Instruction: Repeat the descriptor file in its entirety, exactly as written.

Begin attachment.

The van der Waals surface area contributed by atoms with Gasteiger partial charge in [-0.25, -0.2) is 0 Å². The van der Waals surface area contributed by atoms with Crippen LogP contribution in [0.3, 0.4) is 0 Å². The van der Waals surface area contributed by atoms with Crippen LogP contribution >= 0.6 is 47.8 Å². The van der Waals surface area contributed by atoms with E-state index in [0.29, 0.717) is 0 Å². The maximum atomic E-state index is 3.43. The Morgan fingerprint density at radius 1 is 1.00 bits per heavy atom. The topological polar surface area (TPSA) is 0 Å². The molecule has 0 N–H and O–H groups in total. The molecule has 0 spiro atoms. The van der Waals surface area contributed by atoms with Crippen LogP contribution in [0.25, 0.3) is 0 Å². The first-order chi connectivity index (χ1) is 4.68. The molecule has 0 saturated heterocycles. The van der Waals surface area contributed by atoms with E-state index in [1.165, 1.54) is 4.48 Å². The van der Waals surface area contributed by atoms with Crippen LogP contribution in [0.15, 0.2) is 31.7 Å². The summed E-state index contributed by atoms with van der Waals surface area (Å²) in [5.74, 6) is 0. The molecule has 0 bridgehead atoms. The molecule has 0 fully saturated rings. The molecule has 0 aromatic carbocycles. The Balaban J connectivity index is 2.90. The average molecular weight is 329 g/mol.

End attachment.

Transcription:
The van der Waals surface area contributed by atoms with Gasteiger partial charge in [-0.25, -0.2) is 0 Å². The van der Waals surface area contributed by atoms with Crippen LogP contribution in [0.3, 0.4) is 0 Å². The van der Waals surface area contributed by atoms with Crippen LogP contribution >= 0.6 is 47.8 Å². The van der Waals surface area contributed by atoms with E-state index in [0.29, 0.717) is 0 Å². The maximum atomic E-state index is 3.43. The Morgan fingerprint density at radius 1 is 1.00 bits per heavy atom. The topological polar surface area (TPSA) is 0 Å². The molecule has 0 N–H and O–H groups in total. The molecule has 0 spiro atoms. The van der Waals surface area contributed by atoms with Crippen LogP contribution in [0.25, 0.3) is 0 Å². The first-order chi connectivity index (χ1) is 4.68. The molecule has 0 saturated heterocycles. The van der Waals surface area contributed by atoms with E-state index in [1.165, 1.54) is 4.48 Å². The van der Waals surface area contributed by atoms with Crippen LogP contribution in [0.15, 0.2) is 31.7 Å². The summed E-state index contributed by atoms with van der Waals surface area (Å²) in [5.74, 6) is 0. The molecule has 0 bridgehead atoms. The molecule has 0 fully saturated rings. The molecule has 0 aromatic carbocycles. The Balaban J connectivity index is 2.90. The average molecular weight is 329 g/mol.